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    Minister for Local Government, Community Recovery and Resilience
    The Honourable David Crisafulli

    Livingstone to vote on de-amalgamation

    Minister for Local Government, Community Recovery and Resilience
    The Honourable David Crisafulli

    Thursday, December 06, 2012

    Livingstone to vote on de-amalgamation

    Livingstone residents will go to the polls to decide if they return to their old shire.

    Local Government Minister David Crisafulli said while Livingstone had some financial challenges, residents should get to vote on whether the proposed rate hikes are worth a return to their old shire boundaries.

    “The Government has always been firm that despite the brutality of the forced amalgamations in 2008, we would prefer regional councils to work,” Mr Crisafulli said.

    “We’ve also said we’ll give communities the opportunity to vote where there’s a chance a viable council could be created.

    “But it needs to be done with all the facts on the table, and people will have to make a judgement about whether reverting to an independent council is worth the cost.”

    The Boundaries Commissioner Col Meng handed Mr Crisafulli the report on November 28, which recommended only Noosa go to a referendum.

    Mr Crisafulli has decided that Noosa, Livingstone, Mareeba and Douglas will all go to a vote, but Isis will not because of financial restrictions.

    “In line with my views that whenever possible it should be local communities that control their destinies, I have referred Livingstone to the final stage of a public poll,” Mr Crisafulli said.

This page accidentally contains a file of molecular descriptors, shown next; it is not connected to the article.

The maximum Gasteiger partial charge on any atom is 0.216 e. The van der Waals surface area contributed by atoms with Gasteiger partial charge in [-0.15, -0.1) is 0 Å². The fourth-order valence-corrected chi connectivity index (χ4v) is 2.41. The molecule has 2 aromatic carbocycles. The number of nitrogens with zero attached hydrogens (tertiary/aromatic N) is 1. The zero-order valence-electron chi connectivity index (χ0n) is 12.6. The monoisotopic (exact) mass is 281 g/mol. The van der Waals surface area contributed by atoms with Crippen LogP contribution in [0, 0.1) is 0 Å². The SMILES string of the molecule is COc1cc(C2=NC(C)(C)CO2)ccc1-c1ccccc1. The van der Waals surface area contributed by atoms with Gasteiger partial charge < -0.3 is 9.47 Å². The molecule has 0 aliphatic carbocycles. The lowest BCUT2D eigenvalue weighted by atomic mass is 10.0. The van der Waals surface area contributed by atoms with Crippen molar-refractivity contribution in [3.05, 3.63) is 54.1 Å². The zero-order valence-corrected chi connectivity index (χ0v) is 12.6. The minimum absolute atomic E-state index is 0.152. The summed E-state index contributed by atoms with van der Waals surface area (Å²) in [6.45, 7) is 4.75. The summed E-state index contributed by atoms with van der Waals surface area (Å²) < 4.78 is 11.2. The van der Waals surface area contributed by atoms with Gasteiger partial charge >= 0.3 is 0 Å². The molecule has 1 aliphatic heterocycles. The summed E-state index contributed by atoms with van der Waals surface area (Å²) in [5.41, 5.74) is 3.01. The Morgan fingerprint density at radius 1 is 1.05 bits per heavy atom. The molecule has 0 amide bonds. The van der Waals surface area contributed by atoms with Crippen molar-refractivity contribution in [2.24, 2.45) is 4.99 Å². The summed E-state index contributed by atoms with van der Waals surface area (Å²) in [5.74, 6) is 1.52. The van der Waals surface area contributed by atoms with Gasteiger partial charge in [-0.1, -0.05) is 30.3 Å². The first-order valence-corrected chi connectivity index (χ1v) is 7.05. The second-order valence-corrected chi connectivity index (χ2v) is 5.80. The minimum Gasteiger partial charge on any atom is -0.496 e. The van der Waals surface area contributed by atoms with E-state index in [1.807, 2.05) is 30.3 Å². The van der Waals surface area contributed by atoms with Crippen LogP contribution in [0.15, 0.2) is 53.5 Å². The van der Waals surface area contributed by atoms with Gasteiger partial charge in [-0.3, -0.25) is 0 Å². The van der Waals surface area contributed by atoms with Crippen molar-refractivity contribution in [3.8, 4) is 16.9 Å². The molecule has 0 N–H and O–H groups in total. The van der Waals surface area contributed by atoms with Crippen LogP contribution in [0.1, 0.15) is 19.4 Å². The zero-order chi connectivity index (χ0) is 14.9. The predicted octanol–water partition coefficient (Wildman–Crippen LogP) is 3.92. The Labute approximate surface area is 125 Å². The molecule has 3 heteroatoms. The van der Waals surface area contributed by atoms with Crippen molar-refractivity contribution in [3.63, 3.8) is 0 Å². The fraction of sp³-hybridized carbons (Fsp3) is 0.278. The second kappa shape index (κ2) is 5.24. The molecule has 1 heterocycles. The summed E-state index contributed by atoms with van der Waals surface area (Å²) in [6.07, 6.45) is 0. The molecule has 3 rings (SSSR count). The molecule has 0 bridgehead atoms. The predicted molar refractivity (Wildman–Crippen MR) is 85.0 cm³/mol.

“I am being upfront with this community in saying that at the end of it there will be added costs.

    “It will be up to them to decide if the community gain is worth the financial pain.”

    For Livingstone, Queensland Treasury Corporation (QTC) found the initial cost to de-amalgamate would be $9,983,000 or an extra $429 per ratepayer in the first year.

    There would also be ongoing costs of an extra $194 per ratepayer each year thereafter, rising with inflation.

    Mr Meng and QTC have spent the past two months working with proponents, stakeholders and Rockhampton Regional Council to work out all of the costs involved.

    The Commissioner’s report included:

    ·         wages for a Mayor and Councillors

    ·         wages for council staff

    ·         cost of equipment and IT

    ·         cost of de-amalgamation to the remaining council

    ·         cost of conducting a referendum

    ·         ongoing costs, such as annual licencing fees and insurance


    “No doubt there are costs, but if the community feels that the pain in the pocket is worth the price for an independent council area, they’ll get their old council back,” Mr Crisafulli said.

    Mr Crisafulli rated the likelihood of each proposed new council achieving a sustainable future:


    Chances of long-term viability








    Highly unlikely



    Only residents in the former council area will vote, with a referendum to be held in the first quarter of 2013. Voting will be compulsory.

    The Queensland Boundaries Commissioner reports on each area are at Boundaries reports or


    [ENDS] 6 December, 2012

    Media Contact: Andrew Longmire 0418 216 627